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Use of machine learning algorithms to classify binary protein sequences as highly-designable or poorly-designable.

Peto M, Kloczkowski A, Honavar V, Jernigan RL - BMC Bioinformatics (2008)

Bottom Line: We classify sequences as folding to either highly- or poorly-designable conformations.We have randomly selected subsets of the sequences belonging to highly-designable and poorly-designable conformations and used them to train several different standard machine learning algorithms.By using these machine learning algorithms with ten-fold cross-validation we are able to classify the two classes of sequences with high accuracy -- in some cases exceeding 95%.

View Article: PubMed Central - HTML - PubMed

Affiliation: Department of Biochemistry, Biophysics and Molecular Biology, Iowa State University, Ames, IA 50011-3020, USA. myron.peto@ars.usda.gov

ABSTRACT

Background: By using a standard Support Vector Machine (SVM) with a Sequential Minimal Optimization (SMO) method of training, Naïve Bayes and other machine learning algorithms we are able to distinguish between two classes of protein sequences: those folding to highly-designable conformations, or those folding to poorly- or non-designable conformations.

Results: First, we generate all possible compact lattice conformations for the specified shape (a hexagon or a triangle) on the 2D triangular lattice. Then we generate all possible binary hydrophobic/polar (H/P) sequences and by using a specified energy function, thread them through all of these compact conformations. If for a given sequence the lowest energy is obtained for a particular lattice conformation we assume that this sequence folds to that conformation. Highly-designable conformations have many H/P sequences folding to them, while poorly-designable conformations have few or no H/P sequences. We classify sequences as folding to either highly- or poorly-designable conformations. We have randomly selected subsets of the sequences belonging to highly-designable and poorly-designable conformations and used them to train several different standard machine learning algorithms.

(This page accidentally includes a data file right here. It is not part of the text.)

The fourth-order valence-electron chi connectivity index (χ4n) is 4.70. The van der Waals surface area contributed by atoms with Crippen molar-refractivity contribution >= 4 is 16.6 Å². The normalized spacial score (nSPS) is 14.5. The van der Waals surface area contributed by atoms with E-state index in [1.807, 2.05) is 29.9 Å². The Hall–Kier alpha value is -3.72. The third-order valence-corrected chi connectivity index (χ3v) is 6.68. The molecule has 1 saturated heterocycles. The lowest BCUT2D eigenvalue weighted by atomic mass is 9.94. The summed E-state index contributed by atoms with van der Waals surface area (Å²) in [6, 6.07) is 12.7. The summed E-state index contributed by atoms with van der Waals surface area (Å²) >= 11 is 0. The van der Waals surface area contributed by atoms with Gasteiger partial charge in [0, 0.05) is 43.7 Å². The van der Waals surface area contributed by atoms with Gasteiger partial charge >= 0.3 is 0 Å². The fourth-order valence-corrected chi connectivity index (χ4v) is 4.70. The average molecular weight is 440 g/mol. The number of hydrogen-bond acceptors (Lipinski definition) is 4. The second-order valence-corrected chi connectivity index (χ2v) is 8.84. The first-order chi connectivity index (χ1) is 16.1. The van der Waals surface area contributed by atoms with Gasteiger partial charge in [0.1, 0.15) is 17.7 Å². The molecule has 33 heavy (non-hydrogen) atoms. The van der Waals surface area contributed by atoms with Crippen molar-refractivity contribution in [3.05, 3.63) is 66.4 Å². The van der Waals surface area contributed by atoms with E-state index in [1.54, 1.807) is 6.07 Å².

Conclusion: By using these machine learning algorithms with ten-fold cross-validation we are able to classify the two classes of sequences with high accuracy -- in some cases exceeding 95%.

Show MeSH
Average energy difference between the ground state and the next lowest energy state for different values of designability NS for the hexagonal (a) and triangular (b) shapes. Although there is a strong visible trend towards a higher energy gap as the conformations become more designable, there are exceptions particularly for the most designable conformations (corresponding to the largest Ns), having in both cases average energy gaps below the maximum.
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Figure 4: Average energy difference between the ground state and the next lowest energy state for different values of designability NS for the hexagonal (a) and triangular (b) shapes. Although there is a strong visible trend towards a higher energy gap as the conformations become more designable, there are exceptions particularly for the most designable conformations (corresponding to the largest Ns), having in both cases average energy gaps below the maximum.

Mentions: We also show in Figures 4a and 4b the relationship between the average energy gap and the designability of conformations for the two shapes. The energy gap is defined as the difference between the energy of the ground state conformation and second lowest energy conformation for a given sequence. The average energy gap is the average energy gap for sequences folding to conformations of equal designability (NS). Similarly as observed in previous studies [24,26,27,38] we find a marked tendency for the energy gap to increase for more designable conformations. This trend seems weaker for larger Ns, which may be a result of having too few conformations to obtain a reliable average. For the hexagonal shape there are fewer than 40 conformations with more than 38 sequences folding to them; whereas there are more than 20,000 conformations with fewer sequences folding to them.